post-title Financial Advice – Stay on top of your bills for a good credit rating https://i0.wp.com/adviser.financial/wp-content/uploads/financial-planning-hurt-piggy.png?fit=288%2C288&ssl=1 2016-10-25 23:03:28 yes no Posted by Categories: financial planning

Financial Advice – Stay on top of your bills for a good credit rating

Posted by Categories: financial planning
Financial Advice – Stay on top of your bills for a good credit rating

Stay on top of your bills for a
good credit rating

As at 12 March 2014, the Australian laws for credit reporting (also known as your credit rating) have changed.
This change means you will now be assessed on whether you pay your bills on time (rather than if you have
occasionally paid them late). Now, more than ever, it is important to effectively manage your household finances.

What is credit reporting?

Credit reporting is a rating of your personal
finance history. The report is used by banks,
lenders or service providers to decide
whether or not you are able to pay for
their services reliably and what fees they
should charge to cover their risk, should
you fail to pay. It’s basically how a bank
decides whether to approve or deny your
mortgage or credit card applications.

What has changed?

Previously, in Australia, we have used
‘negative’ reporting – which means the
rating has been based on whether or not
you have been denied credit for home
loans or credit cards in the past.
The problem with this approach is, given
rising house prices, people are applying
to borrow larger amounts and often need
to apply to multiple lenders before being
approved for their loan. Hence, they have
accumulated negative credit points in
the process.

Now, to be in line with the Organization for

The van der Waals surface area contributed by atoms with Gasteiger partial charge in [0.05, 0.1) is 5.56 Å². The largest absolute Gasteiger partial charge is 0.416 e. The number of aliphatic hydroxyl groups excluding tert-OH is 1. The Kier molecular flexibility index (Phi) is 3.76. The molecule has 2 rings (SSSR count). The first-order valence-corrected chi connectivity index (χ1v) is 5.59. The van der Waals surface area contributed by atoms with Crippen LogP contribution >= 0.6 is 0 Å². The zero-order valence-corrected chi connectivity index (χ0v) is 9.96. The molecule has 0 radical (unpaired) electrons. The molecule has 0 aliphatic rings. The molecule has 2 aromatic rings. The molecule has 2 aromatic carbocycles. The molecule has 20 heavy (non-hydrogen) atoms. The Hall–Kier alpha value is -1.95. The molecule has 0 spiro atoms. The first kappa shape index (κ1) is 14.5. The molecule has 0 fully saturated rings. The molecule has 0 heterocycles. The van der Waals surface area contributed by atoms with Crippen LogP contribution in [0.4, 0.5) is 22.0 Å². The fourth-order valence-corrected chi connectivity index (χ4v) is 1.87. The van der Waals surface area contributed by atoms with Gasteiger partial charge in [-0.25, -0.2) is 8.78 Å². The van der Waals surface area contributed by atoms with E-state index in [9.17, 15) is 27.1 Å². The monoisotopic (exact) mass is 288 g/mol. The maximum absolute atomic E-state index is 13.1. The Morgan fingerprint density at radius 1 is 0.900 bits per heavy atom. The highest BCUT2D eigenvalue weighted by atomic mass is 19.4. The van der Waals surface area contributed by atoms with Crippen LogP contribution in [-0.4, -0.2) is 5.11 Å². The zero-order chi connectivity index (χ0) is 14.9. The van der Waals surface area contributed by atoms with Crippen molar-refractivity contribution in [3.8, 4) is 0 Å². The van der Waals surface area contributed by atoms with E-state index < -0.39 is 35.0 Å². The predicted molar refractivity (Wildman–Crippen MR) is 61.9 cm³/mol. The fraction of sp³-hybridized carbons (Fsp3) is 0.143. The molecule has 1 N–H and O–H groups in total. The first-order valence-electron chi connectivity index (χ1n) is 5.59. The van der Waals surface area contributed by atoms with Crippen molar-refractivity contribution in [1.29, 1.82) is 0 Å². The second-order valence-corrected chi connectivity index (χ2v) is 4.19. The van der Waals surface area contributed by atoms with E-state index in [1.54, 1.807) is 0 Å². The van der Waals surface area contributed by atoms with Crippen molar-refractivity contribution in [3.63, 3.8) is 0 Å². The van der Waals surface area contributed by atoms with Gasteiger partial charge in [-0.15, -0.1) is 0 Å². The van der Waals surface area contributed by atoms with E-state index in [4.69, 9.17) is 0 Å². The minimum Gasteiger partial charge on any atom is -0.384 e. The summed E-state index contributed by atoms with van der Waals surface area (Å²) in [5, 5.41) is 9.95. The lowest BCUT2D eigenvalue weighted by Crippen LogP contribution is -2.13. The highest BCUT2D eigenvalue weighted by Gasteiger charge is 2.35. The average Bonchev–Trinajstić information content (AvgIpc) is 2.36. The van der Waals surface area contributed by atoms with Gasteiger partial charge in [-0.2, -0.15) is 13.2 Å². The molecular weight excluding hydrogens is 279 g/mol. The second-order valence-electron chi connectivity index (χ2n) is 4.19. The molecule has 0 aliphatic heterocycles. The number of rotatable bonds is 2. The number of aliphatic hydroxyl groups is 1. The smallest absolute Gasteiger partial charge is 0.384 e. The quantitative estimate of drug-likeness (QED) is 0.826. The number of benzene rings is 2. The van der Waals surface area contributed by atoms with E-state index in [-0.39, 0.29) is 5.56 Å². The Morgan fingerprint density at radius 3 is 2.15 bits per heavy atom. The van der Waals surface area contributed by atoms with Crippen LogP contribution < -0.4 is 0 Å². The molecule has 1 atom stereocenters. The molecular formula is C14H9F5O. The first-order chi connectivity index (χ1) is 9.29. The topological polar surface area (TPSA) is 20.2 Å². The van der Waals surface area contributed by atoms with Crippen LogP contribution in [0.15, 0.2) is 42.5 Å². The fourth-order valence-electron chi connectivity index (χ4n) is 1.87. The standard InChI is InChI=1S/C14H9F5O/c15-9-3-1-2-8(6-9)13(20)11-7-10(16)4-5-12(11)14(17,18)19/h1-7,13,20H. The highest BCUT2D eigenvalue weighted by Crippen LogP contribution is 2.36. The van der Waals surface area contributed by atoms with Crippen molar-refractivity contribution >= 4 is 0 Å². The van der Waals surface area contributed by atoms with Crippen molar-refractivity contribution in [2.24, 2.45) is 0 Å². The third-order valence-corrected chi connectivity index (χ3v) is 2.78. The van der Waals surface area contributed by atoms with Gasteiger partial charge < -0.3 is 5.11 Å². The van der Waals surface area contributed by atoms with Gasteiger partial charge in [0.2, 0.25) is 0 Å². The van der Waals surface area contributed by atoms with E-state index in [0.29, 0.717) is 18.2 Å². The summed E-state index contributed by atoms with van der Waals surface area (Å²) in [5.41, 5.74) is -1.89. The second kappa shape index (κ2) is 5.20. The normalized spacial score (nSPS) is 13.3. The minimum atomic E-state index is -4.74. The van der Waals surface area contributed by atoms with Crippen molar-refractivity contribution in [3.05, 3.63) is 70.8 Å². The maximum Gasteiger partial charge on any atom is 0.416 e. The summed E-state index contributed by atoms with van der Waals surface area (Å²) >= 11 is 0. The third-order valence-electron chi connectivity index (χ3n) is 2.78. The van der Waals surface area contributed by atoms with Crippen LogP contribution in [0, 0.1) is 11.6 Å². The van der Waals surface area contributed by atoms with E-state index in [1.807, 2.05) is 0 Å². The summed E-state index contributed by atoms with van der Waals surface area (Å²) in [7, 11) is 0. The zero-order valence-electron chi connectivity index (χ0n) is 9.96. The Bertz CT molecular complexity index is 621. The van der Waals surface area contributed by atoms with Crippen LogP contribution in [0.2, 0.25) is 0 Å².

Economic Co-operation and Development
(OECD), we have started using ‘positive
reporting’ – which means the rating is
based on whether you have paid your bills
on time. It’s probably a truer representation
of how financially reliable you are, however,
this means that every time you are late
paying a bill, you may affect your credit
rating. And most of us occasionally fail
to pay a bill on time for a multitude
of reasons.

To avoid a bad credit rating, make sure you
pay your bills on time. A few suggestions to
make this easier:

• Set-up scheduled payments or direct
debit to pay your regular bills.

• Receive your bills via email rather
then post – it’s easy to set payment
reminders and create folders to keep
track of your finances.

• Use the calendar in your email or on
your phone to remind yourself when
bills are due.

• Download your bank’s mobile app,
so you can pay bills when you are not
at home.

Reference Gold Financial Planning News Letter Autumn 2013

This may contain general advice. General advice is prepared without taking into account your objectives, financial situation or needs, and because of this, you should, before acting on the general advice, consider the appropriateness of the advice, having regard to your objectives, financial situation and needs and if the advice relates to the acquisition of a particular financial product for which a Product Disclosure Statement (PDS) is available, you should obtain the PDS relating to the particular product and consider it before making any decision whether to acquire the product.

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